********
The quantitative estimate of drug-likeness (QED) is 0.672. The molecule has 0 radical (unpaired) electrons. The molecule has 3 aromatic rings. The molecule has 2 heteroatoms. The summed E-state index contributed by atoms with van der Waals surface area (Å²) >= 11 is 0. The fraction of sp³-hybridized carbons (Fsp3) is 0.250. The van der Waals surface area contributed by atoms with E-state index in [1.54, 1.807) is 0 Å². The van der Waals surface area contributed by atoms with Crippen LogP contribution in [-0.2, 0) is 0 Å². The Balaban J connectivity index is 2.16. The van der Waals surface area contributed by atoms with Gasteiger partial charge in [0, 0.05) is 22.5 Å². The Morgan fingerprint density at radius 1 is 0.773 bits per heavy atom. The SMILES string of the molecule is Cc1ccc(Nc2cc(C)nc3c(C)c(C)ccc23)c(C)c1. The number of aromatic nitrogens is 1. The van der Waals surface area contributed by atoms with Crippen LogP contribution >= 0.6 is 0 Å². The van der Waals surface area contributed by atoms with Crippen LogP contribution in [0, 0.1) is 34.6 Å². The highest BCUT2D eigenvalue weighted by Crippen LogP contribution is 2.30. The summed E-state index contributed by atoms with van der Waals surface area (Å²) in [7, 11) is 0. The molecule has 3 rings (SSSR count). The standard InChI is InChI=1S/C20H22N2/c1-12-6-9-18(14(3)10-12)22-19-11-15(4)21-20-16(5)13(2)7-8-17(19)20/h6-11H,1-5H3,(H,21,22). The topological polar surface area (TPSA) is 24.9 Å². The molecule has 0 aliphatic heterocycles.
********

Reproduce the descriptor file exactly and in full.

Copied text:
The quantitative estimate of drug-likeness (QED) is 0.672. The molecule has 0 radical (unpaired) electrons. The molecule has 3 aromatic rings. The molecule has 2 heteroatoms. The summed E-state index contributed by atoms with van der Waals surface area (Å²) >= 11 is 0. The fraction of sp³-hybridized carbons (Fsp3) is 0.250. The van der Waals surface area contributed by atoms with E-state index in [1.54, 1.807) is 0 Å². The van der Waals surface area contributed by atoms with Crippen LogP contribution in [-0.2, 0) is 0 Å². The Balaban J connectivity index is 2.16. The van der Waals surface area contributed by atoms with Gasteiger partial charge in [0, 0.05) is 22.5 Å². The Morgan fingerprint density at radius 1 is 0.773 bits per heavy atom. The SMILES string of the molecule is Cc1ccc(Nc2cc(C)nc3c(C)c(C)ccc23)c(C)c1. The number of aromatic nitrogens is 1. The van der Waals surface area contributed by atoms with Crippen LogP contribution >= 0.6 is 0 Å². The van der Waals surface area contributed by atoms with Crippen LogP contribution in [0, 0.1) is 34.6 Å². The highest BCUT2D eigenvalue weighted by Crippen LogP contribution is 2.30. The summed E-state index contributed by atoms with van der Waals surface area (Å²) in [7, 11) is 0. The molecule has 3 rings (SSSR count). The standard InChI is InChI=1S/C20H22N2/c1-12-6-9-18(14(3)10-12)22-19-11-15(4)21-20-16(5)13(2)7-8-17(19)20/h6-11H,1-5H3,(H,21,22). The topological polar surface area (TPSA) is 24.9 Å². The molecule has 0 aliphatic heterocycles.